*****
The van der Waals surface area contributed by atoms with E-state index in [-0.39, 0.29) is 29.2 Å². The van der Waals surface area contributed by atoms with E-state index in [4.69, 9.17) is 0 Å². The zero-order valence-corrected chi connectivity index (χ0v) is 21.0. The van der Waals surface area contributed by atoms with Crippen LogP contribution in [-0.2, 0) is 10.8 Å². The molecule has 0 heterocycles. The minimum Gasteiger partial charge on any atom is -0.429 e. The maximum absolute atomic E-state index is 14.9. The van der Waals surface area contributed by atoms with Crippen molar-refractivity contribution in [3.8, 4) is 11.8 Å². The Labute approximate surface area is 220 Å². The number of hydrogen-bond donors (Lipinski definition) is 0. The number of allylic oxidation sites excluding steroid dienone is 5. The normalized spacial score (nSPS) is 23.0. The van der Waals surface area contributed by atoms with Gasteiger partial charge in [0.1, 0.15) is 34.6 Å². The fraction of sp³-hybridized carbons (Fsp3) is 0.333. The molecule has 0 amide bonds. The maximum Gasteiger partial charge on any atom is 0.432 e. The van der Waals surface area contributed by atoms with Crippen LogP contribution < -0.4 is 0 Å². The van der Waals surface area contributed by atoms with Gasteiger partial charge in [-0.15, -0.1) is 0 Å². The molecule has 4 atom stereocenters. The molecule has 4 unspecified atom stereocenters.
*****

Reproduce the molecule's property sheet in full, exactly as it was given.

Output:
The van der Waals surface area contributed by atoms with E-state index in [-0.39, 0.29) is 29.2 Å². The van der Waals surface area contributed by atoms with E-state index in [4.69, 9.17) is 0 Å². The zero-order valence-corrected chi connectivity index (χ0v) is 21.0. The van der Waals surface area contributed by atoms with Crippen LogP contribution in [-0.2, 0) is 10.8 Å². The molecule has 0 heterocycles. The minimum Gasteiger partial charge on any atom is -0.429 e. The maximum absolute atomic E-state index is 14.9. The van der Waals surface area contributed by atoms with Crippen molar-refractivity contribution in [3.8, 4) is 11.8 Å². The Labute approximate surface area is 220 Å². The number of hydrogen-bond donors (Lipinski definition) is 0. The number of allylic oxidation sites excluding steroid dienone is 5. The normalized spacial score (nSPS) is 23.0. The van der Waals surface area contributed by atoms with Gasteiger partial charge in [0.1, 0.15) is 34.6 Å². The fraction of sp³-hybridized carbons (Fsp3) is 0.333. The molecule has 0 amide bonds. The maximum Gasteiger partial charge on any atom is 0.432 e. The van der Waals surface area contributed by atoms with Crippen LogP contribution < -0.4 is 0 Å². The van der Waals surface area contributed by atoms with Gasteiger partial charge in [-0.15, -0.1) is 0 Å². The molecule has 4 atom stereocenters. The molecule has 4 unspecified atom stereocenters.